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Admiral Twin Theater: A Route 66 attraction

Ponyboy Curtis, member of teen gang, the greasers, in Tulsa, sneaks into the “nightly double” to spend time with friends and meet girls. Of course, this is a work of fiction written in the famous book, “The Outsiders,” and was created into a film in Tulsa.

The iconic location where S.E. Hinton’s work is honored is at the Admiral Twin Drive-in located on I-244 near historic Route 66. This theater is where several scenes of “The Outsiders” was shot. The drive-in theater still features movies every weekend.

Drive-in theaters were the place to be on Friday or Saturday nights in the 1950s and 1960s. Movies are projected onto large outdoor screens. Originally, speakers were placed by each parking station for viewers to listen to the movie. Now, viewers tune in via FM radio.

“It’s a completely different experience and completely laid back,” said Blake Smith, owner of the Admiral Twin.           “Some people come out in their pajamas, and you can see kids running around. It’s a little bit like going out to the park; it’s like an Imax outside.”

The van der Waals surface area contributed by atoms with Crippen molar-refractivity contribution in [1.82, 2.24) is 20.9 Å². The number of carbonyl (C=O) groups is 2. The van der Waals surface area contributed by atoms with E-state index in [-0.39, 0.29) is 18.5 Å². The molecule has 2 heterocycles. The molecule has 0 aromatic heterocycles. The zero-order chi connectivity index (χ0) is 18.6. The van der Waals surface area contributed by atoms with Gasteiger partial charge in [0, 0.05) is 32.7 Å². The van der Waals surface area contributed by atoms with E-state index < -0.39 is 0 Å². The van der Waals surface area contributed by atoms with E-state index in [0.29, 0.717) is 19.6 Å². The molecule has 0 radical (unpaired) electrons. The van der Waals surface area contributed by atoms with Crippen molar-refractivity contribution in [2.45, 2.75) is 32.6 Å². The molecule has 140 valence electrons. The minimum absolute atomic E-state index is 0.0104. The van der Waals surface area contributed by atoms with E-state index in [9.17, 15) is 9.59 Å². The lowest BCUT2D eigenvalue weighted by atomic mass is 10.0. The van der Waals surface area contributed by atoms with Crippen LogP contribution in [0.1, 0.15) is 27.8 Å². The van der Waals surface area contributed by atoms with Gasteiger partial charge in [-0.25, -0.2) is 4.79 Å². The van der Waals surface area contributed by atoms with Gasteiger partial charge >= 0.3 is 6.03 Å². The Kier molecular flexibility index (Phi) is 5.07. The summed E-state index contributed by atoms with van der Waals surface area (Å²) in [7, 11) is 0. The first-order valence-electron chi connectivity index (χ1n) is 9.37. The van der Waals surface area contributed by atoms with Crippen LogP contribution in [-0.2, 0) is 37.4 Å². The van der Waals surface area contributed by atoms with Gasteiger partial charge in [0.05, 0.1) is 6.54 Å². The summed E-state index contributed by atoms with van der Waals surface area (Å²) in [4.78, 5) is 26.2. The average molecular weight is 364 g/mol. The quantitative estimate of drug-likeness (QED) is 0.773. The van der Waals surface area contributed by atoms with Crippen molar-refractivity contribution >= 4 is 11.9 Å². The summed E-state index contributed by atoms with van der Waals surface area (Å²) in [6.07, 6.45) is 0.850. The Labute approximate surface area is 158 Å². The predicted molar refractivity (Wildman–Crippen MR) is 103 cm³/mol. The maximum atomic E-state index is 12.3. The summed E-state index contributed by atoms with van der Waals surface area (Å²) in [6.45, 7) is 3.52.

The Admiral Twin first opened in 1951 as “The Modern Aire Drive-In” and originally featured one screen. About two years later, the theater decided to expand to two screens and changed the name to Admiral Twin Drive-in.

Disaster struck the theater back in 2010 when a fire destroyed the wooden structure that supported the screens.

Tulsa residents, many who remember the filming of “The Outsiders,” were distraught. Witness Roger Connelly told NewsOn6 that he and his wife had their first date at the Admiral Twin.

After the fire, the theater owners were determined to rebuild the iconic structure. They rallied the public and were able to raise $30,000 to rebuild the Admiral Twin Drive-in.

“We had to figure out how to raise money to rebuild the structure. It was a bit of an ordeal,” said Smith.

The Admiral Twin made a grand reopening in the summer of 2012.

Visitors can expect resonable prices of $7.50 for adults and $3.00 for children ages three to 11.

According to Smith, the concession items are three-fourths of what an indoor theater charges and has a much wider selection ranging from popcorn to hamburgers.

For the same price of a single indoor movie ticket, viewers will be able to watch a double feature.

The theater is currently open on weekends only. Customers can enjoy a drive back in time at the theater that offers a unique opportunity to watch a film on a warm summer night while lying on the hood of a car or sitting in a lawn chair.

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